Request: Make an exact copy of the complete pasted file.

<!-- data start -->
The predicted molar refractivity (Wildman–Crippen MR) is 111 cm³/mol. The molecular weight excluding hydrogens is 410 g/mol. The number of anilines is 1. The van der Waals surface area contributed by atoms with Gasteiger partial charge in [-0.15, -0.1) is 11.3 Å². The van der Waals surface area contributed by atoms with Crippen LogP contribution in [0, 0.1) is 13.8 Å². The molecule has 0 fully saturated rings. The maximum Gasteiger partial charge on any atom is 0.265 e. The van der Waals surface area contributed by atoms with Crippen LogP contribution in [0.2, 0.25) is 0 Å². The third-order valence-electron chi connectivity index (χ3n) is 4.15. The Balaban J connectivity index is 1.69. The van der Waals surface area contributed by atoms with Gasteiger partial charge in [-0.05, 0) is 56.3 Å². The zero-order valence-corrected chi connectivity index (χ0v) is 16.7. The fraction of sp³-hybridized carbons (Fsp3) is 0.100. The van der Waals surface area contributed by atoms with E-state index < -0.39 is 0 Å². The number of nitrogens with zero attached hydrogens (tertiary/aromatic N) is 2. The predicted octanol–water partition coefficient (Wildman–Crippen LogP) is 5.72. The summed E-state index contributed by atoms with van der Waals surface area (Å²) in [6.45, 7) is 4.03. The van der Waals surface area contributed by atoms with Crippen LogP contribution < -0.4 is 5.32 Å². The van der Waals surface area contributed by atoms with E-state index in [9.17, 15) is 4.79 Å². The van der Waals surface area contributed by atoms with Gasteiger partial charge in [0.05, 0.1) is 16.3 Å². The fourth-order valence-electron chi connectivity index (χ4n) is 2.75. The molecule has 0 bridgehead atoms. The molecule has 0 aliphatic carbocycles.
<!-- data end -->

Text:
The predicted molar refractivity (Wildman–Crippen MR) is 111 cm³/mol. The molecular weight excluding hydrogens is 410 g/mol. The number of anilines is 1. The van der Waals surface area contributed by atoms with Gasteiger partial charge in [-0.15, -0.1) is 11.3 Å². The van der Waals surface area contributed by atoms with Crippen LogP contribution in [0, 0.1) is 13.8 Å². The molecule has 0 fully saturated rings. The maximum Gasteiger partial charge on any atom is 0.265 e. The van der Waals surface area contributed by atoms with Crippen LogP contribution in [0.2, 0.25) is 0 Å². The third-order valence-electron chi connectivity index (χ3n) is 4.15. The Balaban J connectivity index is 1.69. The van der Waals surface area contributed by atoms with Gasteiger partial charge in [-0.05, 0) is 56.3 Å². The zero-order valence-corrected chi connectivity index (χ0v) is 16.7. The fraction of sp³-hybridized carbons (Fsp3) is 0.100. The van der Waals surface area contributed by atoms with E-state index < -0.39 is 0 Å². The number of nitrogens with zero attached hydrogens (tertiary/aromatic N) is 2. The predicted octanol–water partition coefficient (Wildman–Crippen LogP) is 5.72. The summed E-state index contributed by atoms with van der Waals surface area (Å²) in [6.45, 7) is 4.03. The van der Waals surface area contributed by atoms with Crippen LogP contribution < -0.4 is 5.32 Å². The van der Waals surface area contributed by atoms with E-state index in [9.17, 15) is 4.79 Å². The van der Waals surface area contributed by atoms with Gasteiger partial charge in [0.05, 0.1) is 16.3 Å². The fourth-order valence-electron chi connectivity index (χ4n) is 2.75. The molecule has 0 bridgehead atoms. The molecule has 0 aliphatic carbocycles.